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Two New Books from LSU Press

Alexandra Parma Cook and Noble David Cook, The Plague Files: Crisis Management in Sixteenth-Century Seville (2009), and

Catherine M. Jaffe and Elizabeth Franklin Lewis, Eve’s Enlightenment: Women’s Experience in Spain and Spanish America, 1726-1839 (2009).

This information comes courtesy of Alisa Plant, Acqusitions Editor for European and Atlantic World History at LSU Press, who is actively acquiring manuscripts about early modern Spain. For more information and to see some recent titles, please visit: http://www.lsu.edu/lsupress/acquisitions_aplant.html.

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Update: Sweet on Portugal in the AHR

I didn’t realize this until I started reading it, but James H. Sweet’s article in the April 2009 American Historical Review is of interest to us. “Mistaken Identities? Olaudah Equiano, Domingos Álvares, and the Methodological Challenges of Studying the African Diaspora” examines the shifting self-identifications of Domingos Álvares, an African enslaved in Brazil and then exiled to rural Portugal by the Inquisition, to shed light on Equiano and the contextual, self-assertive identities of Africans in the Atlantic World in general. (Link requires AHA membership.)

Reviews from the Summer 09 Renaissance Quarterly

No articles in the Summer 09 RQ (although Pamela H. Smith does mention Jorge Cañizares-Esguerra, Marcy Norton, and others in her review essay, “Science on the Move: Recent Trends in the History of Early Modern Science”). But several reviews:

Edward V. George reviews Letras humanas y conflictos del sabor: La filología como instrumento a través de las edades, ed. Ana Vian Herrero and Consolación Baranda.

Alicia de Colombí-Monguió reviews Dana Bultman’s Heretical Mixtures: Feminine and Poetic Opposition to Matter-Spirit Dualism in Spain 1531–1631.

Anne J. Cruz reviews Gwyn Fox’s Subtle Subversions: Reading Golden Age Sonnets by Iberian Women.

Mar Martínez-Góngora reviews Encarnación Juárez-Almendros’s El cuerpo vestido y la construcción de la identidad en las narrativas autobiogràficas del siglo de oro.

Encarnación Juárez-Almendros reviews Ana de San Bartolomé, Autobiography and Other Writings, ed. and trans. Darcy Donahue.

James W. Nelson Novoa reviews Matt D. Goldish’s Jewish Questions: Responsa on Sephardic Life in the Early Modern Period.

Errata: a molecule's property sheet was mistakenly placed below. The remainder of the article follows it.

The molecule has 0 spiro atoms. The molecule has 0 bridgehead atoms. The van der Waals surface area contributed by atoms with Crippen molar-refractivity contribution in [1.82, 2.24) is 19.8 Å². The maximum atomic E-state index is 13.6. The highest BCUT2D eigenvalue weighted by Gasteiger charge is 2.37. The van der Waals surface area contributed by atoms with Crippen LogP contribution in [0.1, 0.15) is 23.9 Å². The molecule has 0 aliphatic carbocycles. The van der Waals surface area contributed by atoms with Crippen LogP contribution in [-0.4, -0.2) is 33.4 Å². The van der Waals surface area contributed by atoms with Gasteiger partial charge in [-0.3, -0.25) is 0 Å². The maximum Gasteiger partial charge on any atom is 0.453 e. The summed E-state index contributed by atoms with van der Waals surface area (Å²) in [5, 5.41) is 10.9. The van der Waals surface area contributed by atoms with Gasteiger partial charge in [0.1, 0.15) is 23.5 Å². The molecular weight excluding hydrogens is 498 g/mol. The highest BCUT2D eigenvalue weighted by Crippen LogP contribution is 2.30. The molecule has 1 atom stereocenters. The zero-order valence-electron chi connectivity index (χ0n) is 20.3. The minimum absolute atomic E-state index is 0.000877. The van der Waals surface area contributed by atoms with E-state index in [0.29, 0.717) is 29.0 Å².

A. Katie Harris reviews Scott K. Taylor’s Honor and Violence in Golden Age Spain (thanks for the kind words!).

Jennifer R. Ottman reviews Nicolás Wey Gómez’s The Tropics of Empire: Why Columbus Sailed South to the Indies.

Sara T. Nalle reviews Stuart B. Schwartz’s All Can Be Saved: Religious Tolerance and Salvation in the Iberian Atlantic World.

Paula De Vos reviews Más allá de la Leyenda Negra: Espana y la Revolución Científica / Beyond the Black Legend: Spain and the Scientific Revolution, ed. Victor Navarro Brotons and William Eamon.

Alexander Samson reviews Material and Symbolic Circulation between Spain and England, 1554–1604, ed. Anne J. Cruz.

Macau: History & Memory

Jonathan Porter has an article in the Spring/Summer 2009 History and Memory, entitled, “‘The Past Is Present’: The Construction of Macau’s Historical Legacy.” (Link requires Project Muse.)

Review of Paquette: April AHR

In the April 2009 American Historical Review, Kendall W. Brown reviews Gabriel Paquette’s Enlightenment, Governance, and Reform in Spain and Its Empire, 1759–1808 (Palgrave, 2008). (AHR link requires registration.)

Disney on Portugal

Cambridge UP has released, in hardback and paper, A. R. Disney’s A History of Portugal and the Portuguese Empire: From Beginnings to 1807, Vol. 1. There is a second volume, also available, on modern Portugal.

The Naming of Peru: History & Theory Feb 2009

History and Theory’s new February issue has an essay by Mark Thurner entitled, “The Founding Abyss of Colonial History, or ‘The Origin and Princple of the Name of Peru,'” where he examines, in part, Inca Garcilaso de la Vega.

Reflections on Al-Andalus

While all the essays from In the Light of Medieval Spain: Islam, the West, and the Relevance of the Past, ed. Simon R. Doubleday and David Coleman (Palgrave, 2008), look interesting, there are two essays of particular relevance to early modern historians:

Mary Elizabeth Perry’s “Memory and Mutilation: The Case of the Moriscos” examines the historical memories that the Moriscos forged for themselves in the context of political and religious oppression.

David Coleman’s “The Persistance of the Past in the Albaicín: Granada’s New Mosque and the Question of Historical Relevance” examines the relationship between current debates about ethnicity and religion in Granada and the medieval legacy of Granada’s religiously plural past.

Crowley, Empires of the Sea: NY Review of Books

Colin Thubron reviews Roger Crowley’s Empires of the Sea: The Siege of Malta, the Battle of Lepanto, and the Contest for the Center of the World (Random House), in the New York Review of Books, April 9, 2009. (Link requires subscription for full article.)

New Books: Spring 2009

Four new books have recently come out:

Ian Almond, Two Faiths, One Banner: When Muslims Marched with Christians across Europe’s Battlefields (Harvard, 2009).

Lisa A. Banner, The Religious Patronage of the Duke of Lerma, 1598-1621 (Ashgate, 2009).

Fernando González de León, The Road to Rocroi: Class, Culture, and Command in the Spanish Army of Flanders, 1567-1659 (Brill, 2009).

Patricia E. Grieve, The Eve of Spain: Myths of Origins in the History of Christian, Muslim, and Jewish Conflict (Johns Hopkins, 2009).